Racism lives in our minds and bodies—to end it, we must first find and feel it.

Like so many in our country, I am sick—not from the coronavirus, but by the ways systemic racism continues to shackle and kill people of color in our country and by the ways in which too many white Americans continue to deny it, look the other way and/or fail to see how there lives benefit from it.

In the U.S., systemic racism is one of the primary default programs all citizens use to filter day-to-day experiences. The random fact of being born white comes with unearned power and an unseen advantage over people of color. I have learned from antiracist friends and colleagues that racism is so deeply embedded in our societal structures and subconscious minds that if you live your life without examining your biases and the biases of people who were instrumental in shaping your beliefs, you will inevitably replay the learned racism consciously or unconsciously.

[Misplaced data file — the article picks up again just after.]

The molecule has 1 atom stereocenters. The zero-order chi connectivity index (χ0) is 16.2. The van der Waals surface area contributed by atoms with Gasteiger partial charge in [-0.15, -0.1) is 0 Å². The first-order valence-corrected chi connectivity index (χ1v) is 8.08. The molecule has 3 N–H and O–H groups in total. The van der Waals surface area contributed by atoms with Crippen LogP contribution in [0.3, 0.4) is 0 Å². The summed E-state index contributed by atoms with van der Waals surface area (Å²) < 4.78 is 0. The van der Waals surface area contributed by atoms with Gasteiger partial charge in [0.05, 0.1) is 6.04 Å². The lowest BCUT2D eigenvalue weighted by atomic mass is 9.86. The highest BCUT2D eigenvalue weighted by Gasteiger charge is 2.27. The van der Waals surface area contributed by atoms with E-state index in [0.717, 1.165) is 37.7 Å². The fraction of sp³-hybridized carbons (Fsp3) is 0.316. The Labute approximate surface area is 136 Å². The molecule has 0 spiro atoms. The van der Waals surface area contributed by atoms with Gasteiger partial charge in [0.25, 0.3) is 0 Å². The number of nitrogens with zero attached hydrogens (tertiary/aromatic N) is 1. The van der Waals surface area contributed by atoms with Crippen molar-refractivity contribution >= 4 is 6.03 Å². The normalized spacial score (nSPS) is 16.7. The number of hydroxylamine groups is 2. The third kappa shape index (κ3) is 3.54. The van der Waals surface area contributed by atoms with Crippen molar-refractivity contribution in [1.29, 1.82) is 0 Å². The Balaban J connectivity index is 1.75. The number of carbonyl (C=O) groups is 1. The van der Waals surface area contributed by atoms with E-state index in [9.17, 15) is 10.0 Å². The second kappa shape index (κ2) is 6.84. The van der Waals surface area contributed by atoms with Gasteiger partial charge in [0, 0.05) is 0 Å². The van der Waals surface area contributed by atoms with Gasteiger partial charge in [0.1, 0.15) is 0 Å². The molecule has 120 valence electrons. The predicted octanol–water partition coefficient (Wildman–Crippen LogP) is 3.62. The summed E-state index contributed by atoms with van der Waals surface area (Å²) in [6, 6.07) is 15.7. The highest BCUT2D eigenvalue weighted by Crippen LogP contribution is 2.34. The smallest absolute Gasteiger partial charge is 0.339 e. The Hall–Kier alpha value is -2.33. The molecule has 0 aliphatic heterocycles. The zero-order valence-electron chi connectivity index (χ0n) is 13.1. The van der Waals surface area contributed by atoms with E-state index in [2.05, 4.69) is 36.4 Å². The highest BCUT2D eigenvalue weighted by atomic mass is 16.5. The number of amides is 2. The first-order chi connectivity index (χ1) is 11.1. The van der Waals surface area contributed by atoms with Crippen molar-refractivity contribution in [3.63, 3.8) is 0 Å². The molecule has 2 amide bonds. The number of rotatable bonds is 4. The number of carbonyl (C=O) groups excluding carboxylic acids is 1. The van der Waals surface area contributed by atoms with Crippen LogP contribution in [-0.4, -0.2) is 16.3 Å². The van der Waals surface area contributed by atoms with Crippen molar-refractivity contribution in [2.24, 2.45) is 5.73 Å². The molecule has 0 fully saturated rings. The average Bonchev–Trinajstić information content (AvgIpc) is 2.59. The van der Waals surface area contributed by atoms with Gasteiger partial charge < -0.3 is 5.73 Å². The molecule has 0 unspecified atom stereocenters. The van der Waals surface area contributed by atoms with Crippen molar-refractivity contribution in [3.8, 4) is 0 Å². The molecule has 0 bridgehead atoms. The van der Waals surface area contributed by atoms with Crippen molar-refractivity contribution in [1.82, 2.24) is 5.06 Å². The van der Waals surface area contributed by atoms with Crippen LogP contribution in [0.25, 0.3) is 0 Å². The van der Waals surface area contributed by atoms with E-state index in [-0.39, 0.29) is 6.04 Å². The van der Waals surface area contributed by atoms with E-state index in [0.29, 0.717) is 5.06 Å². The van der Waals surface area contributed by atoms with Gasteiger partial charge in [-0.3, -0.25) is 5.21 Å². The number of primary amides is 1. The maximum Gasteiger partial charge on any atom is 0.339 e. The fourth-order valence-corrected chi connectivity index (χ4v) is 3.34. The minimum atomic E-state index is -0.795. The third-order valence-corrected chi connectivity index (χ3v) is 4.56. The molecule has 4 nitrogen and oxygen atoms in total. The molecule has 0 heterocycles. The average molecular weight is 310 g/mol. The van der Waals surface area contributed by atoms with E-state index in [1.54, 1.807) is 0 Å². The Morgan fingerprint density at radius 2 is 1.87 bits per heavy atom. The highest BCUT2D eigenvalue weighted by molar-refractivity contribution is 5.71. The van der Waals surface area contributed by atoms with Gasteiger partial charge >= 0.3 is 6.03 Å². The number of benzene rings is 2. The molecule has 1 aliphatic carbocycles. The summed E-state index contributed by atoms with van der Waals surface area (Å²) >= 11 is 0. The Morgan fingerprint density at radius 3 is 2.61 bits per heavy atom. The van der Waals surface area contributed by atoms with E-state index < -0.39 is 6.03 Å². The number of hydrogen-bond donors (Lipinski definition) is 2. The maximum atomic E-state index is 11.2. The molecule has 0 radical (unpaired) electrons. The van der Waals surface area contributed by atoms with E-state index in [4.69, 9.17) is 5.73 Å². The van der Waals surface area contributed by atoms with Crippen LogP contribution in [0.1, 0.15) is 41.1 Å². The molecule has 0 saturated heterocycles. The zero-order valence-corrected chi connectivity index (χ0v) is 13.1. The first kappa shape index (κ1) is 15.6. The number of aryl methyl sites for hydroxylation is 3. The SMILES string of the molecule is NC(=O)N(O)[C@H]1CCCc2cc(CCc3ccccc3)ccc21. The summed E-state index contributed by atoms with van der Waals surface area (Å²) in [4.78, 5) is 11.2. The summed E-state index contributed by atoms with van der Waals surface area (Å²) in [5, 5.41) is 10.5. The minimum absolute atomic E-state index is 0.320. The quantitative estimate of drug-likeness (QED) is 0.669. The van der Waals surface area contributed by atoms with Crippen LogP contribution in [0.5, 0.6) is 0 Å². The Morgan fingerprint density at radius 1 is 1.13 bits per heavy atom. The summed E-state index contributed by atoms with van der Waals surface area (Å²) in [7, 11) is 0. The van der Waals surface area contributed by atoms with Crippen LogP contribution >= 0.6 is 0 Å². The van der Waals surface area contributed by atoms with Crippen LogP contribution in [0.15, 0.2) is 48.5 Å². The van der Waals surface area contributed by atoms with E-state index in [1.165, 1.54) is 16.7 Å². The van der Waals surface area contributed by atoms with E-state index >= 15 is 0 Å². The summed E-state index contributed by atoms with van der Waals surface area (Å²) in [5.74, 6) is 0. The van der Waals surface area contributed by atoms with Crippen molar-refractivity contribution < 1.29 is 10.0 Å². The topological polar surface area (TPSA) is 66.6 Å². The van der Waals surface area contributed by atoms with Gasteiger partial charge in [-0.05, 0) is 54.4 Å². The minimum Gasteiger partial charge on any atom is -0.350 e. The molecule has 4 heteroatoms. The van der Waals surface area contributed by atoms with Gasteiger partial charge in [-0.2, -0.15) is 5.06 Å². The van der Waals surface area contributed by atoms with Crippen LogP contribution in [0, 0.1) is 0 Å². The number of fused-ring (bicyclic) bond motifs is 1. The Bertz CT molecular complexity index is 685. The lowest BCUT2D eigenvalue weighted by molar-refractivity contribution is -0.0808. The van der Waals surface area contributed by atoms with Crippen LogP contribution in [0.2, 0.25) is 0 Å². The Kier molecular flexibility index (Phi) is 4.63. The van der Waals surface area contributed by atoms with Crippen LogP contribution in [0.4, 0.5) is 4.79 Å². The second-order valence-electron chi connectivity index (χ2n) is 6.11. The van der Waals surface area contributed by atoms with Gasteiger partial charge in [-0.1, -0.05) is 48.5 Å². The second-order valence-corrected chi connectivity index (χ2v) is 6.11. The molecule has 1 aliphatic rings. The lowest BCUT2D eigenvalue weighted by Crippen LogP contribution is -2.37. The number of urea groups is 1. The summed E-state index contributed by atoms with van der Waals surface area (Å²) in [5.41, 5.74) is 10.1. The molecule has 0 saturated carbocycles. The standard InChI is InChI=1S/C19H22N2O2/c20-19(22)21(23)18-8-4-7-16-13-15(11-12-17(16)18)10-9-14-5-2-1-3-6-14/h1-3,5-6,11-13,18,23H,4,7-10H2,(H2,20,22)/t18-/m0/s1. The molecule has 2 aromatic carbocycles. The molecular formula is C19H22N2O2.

For many white people, it is too easy to believe that you care deeply about social justice but are too busy with work, taking care of kids, or paying the bills to join an all-out war on racism. It’s been too easy to only think about Black lives mattering immediately following the killing of another Black person by the police. The mass of diverse protesters across our country are screaming in one voice that inaction is no longer tolerable. It is time for white people to take responsibility for changing the culture of racism by changing themselves and the unequal social structures they have created. Silence is not an option.

In more intimate groups of well-meaning white people, I have heard many share how they feel stuck, frozen by guilt or fearful of doing or saying the wrong thing. They want to jump in but don’t know how or where to start. Taking responsibility must begin with an increased awareness of one’s own biases—how they were created and how they benefit